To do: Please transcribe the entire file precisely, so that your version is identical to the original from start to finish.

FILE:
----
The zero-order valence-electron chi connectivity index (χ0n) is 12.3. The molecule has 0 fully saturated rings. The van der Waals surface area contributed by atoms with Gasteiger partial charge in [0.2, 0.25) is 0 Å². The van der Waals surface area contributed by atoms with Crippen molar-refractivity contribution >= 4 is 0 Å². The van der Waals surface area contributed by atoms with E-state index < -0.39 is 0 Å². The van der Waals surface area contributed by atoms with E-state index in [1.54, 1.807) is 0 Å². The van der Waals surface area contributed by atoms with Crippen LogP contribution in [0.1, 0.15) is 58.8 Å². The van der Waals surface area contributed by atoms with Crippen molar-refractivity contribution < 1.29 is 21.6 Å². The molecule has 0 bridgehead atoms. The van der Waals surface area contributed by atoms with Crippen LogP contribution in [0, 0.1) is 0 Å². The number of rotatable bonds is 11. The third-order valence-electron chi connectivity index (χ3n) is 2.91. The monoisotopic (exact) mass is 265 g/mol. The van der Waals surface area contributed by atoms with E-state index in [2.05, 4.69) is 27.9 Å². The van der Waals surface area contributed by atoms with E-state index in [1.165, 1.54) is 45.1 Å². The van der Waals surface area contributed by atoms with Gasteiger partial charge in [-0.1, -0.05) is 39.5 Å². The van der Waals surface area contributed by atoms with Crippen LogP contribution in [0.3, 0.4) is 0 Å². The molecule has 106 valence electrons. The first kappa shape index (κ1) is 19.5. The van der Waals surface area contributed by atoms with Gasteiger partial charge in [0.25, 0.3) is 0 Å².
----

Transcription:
The zero-order valence-electron chi connectivity index (χ0n) is 12.3. The molecule has 0 fully saturated rings. The van der Waals surface area contributed by atoms with Gasteiger partial charge in [0.2, 0.25) is 0 Å². The van der Waals surface area contributed by atoms with Crippen molar-refractivity contribution >= 4 is 0 Å². The van der Waals surface area contributed by atoms with E-state index < -0.39 is 0 Å². The van der Waals surface area contributed by atoms with E-state index in [1.54, 1.807) is 0 Å². The van der Waals surface area contributed by atoms with Crippen LogP contribution in [0.1, 0.15) is 58.8 Å². The van der Waals surface area contributed by atoms with Crippen molar-refractivity contribution < 1.29 is 21.6 Å². The molecule has 0 bridgehead atoms. The van der Waals surface area contributed by atoms with Crippen LogP contribution in [0, 0.1) is 0 Å². The number of rotatable bonds is 11. The third-order valence-electron chi connectivity index (χ3n) is 2.91. The monoisotopic (exact) mass is 265 g/mol. The van der Waals surface area contributed by atoms with E-state index in [2.05, 4.69) is 27.9 Å². The van der Waals surface area contributed by atoms with E-state index in [1.165, 1.54) is 45.1 Å². The van der Waals surface area contributed by atoms with Gasteiger partial charge in [-0.1, -0.05) is 39.5 Å². The van der Waals surface area contributed by atoms with Crippen LogP contribution in [0.3, 0.4) is 0 Å². The molecule has 106 valence electrons. The first kappa shape index (κ1) is 19.5. The van der Waals surface area contributed by atoms with Gasteiger partial charge in [0.25, 0.3) is 0 Å².